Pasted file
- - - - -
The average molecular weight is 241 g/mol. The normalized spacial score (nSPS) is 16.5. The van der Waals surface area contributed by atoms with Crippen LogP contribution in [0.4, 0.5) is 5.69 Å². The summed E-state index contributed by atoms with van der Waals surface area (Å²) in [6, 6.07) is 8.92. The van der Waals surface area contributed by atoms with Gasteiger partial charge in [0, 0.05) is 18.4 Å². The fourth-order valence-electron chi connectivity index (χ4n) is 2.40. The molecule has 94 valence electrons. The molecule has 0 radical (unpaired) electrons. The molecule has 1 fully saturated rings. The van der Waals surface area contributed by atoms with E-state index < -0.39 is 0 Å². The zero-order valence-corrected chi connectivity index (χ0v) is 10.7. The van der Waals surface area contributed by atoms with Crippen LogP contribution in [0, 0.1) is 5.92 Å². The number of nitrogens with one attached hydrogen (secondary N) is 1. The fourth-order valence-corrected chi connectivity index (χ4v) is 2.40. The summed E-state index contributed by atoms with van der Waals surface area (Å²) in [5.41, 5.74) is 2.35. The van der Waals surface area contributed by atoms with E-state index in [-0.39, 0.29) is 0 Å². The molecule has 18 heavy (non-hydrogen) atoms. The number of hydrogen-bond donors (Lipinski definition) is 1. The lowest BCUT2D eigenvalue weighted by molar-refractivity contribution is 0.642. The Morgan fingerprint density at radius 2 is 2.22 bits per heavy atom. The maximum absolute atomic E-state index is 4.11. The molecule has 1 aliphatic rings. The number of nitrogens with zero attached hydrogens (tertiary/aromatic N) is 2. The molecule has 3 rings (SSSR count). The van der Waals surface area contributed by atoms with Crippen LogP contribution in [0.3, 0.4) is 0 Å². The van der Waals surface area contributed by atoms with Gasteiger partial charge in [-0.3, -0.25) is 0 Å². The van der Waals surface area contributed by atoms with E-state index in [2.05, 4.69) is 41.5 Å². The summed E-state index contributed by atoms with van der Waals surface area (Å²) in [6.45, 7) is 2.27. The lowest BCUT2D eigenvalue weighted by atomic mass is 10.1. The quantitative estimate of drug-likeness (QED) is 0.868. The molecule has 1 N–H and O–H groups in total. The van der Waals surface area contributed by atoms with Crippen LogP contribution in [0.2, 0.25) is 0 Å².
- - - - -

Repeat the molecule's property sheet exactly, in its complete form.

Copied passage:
The average molecular weight is 241 g/mol. The normalized spacial score (nSPS) is 16.5. The van der Waals surface area contributed by atoms with Crippen LogP contribution in [0.4, 0.5) is 5.69 Å². The summed E-state index contributed by atoms with van der Waals surface area (Å²) in [6, 6.07) is 8.92. The van der Waals surface area contributed by atoms with Gasteiger partial charge in [0, 0.05) is 18.4 Å². The fourth-order valence-electron chi connectivity index (χ4n) is 2.40. The molecule has 94 valence electrons. The molecule has 0 radical (unpaired) electrons. The molecule has 1 fully saturated rings. The van der Waals surface area contributed by atoms with E-state index < -0.39 is 0 Å². The zero-order valence-corrected chi connectivity index (χ0v) is 10.7. The van der Waals surface area contributed by atoms with Crippen LogP contribution in [0, 0.1) is 5.92 Å². The number of nitrogens with one attached hydrogen (secondary N) is 1. The fourth-order valence-corrected chi connectivity index (χ4v) is 2.40. The summed E-state index contributed by atoms with van der Waals surface area (Å²) in [5.41, 5.74) is 2.35. The van der Waals surface area contributed by atoms with E-state index in [-0.39, 0.29) is 0 Å². The molecule has 18 heavy (non-hydrogen) atoms. The number of hydrogen-bond donors (Lipinski definition) is 1. The lowest BCUT2D eigenvalue weighted by molar-refractivity contribution is 0.642. The Morgan fingerprint density at radius 2 is 2.22 bits per heavy atom. The maximum absolute atomic E-state index is 4.11. The molecule has 1 aliphatic rings. The number of nitrogens with zero attached hydrogens (tertiary/aromatic N) is 2. The molecule has 3 rings (SSSR count). The van der Waals surface area contributed by atoms with Crippen LogP contribution in [0.3, 0.4) is 0 Å². The van der Waals surface area contributed by atoms with Gasteiger partial charge in [-0.3, -0.25) is 0 Å². The van der Waals surface area contributed by atoms with E-state index in [2.05, 4.69) is 41.5 Å². The summed E-state index contributed by atoms with van der Waals surface area (Å²) in [6.45, 7) is 2.27. The lowest BCUT2D eigenvalue weighted by atomic mass is 10.1. The quantitative estimate of drug-likeness (QED) is 0.868. The molecule has 1 N–H and O–H groups in total. The van der Waals surface area contributed by atoms with Crippen LogP contribution in [0.2, 0.25) is 0 Å².